Akin, McCaskill both courting Republicans in Mo.

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Sen. Patty Murray, chairwoman of the Democratic Senatorial Campaign Committee, described the evolving position of the Republican committee as "absolutely shameful." The Democratic committee already has spent about $1 million on TV ads in Missouri and has reserved $4.3 million of additional advertising between Oct. 9 and Election Day.

As the dropout deadline passed, McCaskill began running an ad in Missouri highlighting Akin's remark about rape as the culmination of comments he made over the past year-and-a-half expressing criticism of Social Security, Medicare, the federal minimum wage and federally financed student loans. But McCaskill's campaign may not pummel TV viewers by repeatedly re-broadcasting Akin's rape remark. Rather, McCaskill plans to use it to help illustrate a broader narrative against Akin.

On Wednesday, for example, Democrats were highlighting Akin's position on earmarks instead of his rape remarks. Missouri Democratic Party Chairman Mike Sanders, a former prosecutor, said he had filed complaints with the Federal Election Commission and the Office of Congressional Ethics alleging Akin had solicited financial support from the Senate Conservatives Fund in exchange for switching his position on earmarks.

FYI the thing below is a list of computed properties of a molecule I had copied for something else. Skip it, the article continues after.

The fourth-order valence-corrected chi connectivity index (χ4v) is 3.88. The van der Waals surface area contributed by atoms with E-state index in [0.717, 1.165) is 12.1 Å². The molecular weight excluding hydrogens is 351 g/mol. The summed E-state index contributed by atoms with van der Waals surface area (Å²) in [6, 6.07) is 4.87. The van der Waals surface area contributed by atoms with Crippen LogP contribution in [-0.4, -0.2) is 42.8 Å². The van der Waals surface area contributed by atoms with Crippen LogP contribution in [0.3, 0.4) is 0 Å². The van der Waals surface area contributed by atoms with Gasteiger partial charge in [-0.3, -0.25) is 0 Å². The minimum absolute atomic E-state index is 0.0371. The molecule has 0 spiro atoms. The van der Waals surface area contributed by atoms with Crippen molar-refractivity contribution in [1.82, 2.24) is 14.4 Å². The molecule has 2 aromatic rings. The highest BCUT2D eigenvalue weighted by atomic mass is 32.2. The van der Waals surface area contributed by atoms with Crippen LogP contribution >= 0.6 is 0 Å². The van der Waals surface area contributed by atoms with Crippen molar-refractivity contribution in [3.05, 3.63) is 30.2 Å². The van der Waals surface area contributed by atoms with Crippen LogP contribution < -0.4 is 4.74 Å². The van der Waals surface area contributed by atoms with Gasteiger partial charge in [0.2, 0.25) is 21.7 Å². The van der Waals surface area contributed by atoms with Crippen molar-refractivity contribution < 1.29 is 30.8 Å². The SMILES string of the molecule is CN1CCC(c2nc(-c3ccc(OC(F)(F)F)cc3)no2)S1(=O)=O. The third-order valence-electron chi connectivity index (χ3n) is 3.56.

Akin has used earmarks in the past, and the Senate Conservatives Fund supports a ban on earmarks, which allot specific amounts of money to specific purposes in a specific state or congressional district. Akin said earlier this week that he supports the earmark ban.

Akin campaign adviser Rick Tyler said the Democratic complaint was "baseless" and "designed to distract voters from Claire McCaskill's liberal voting record."

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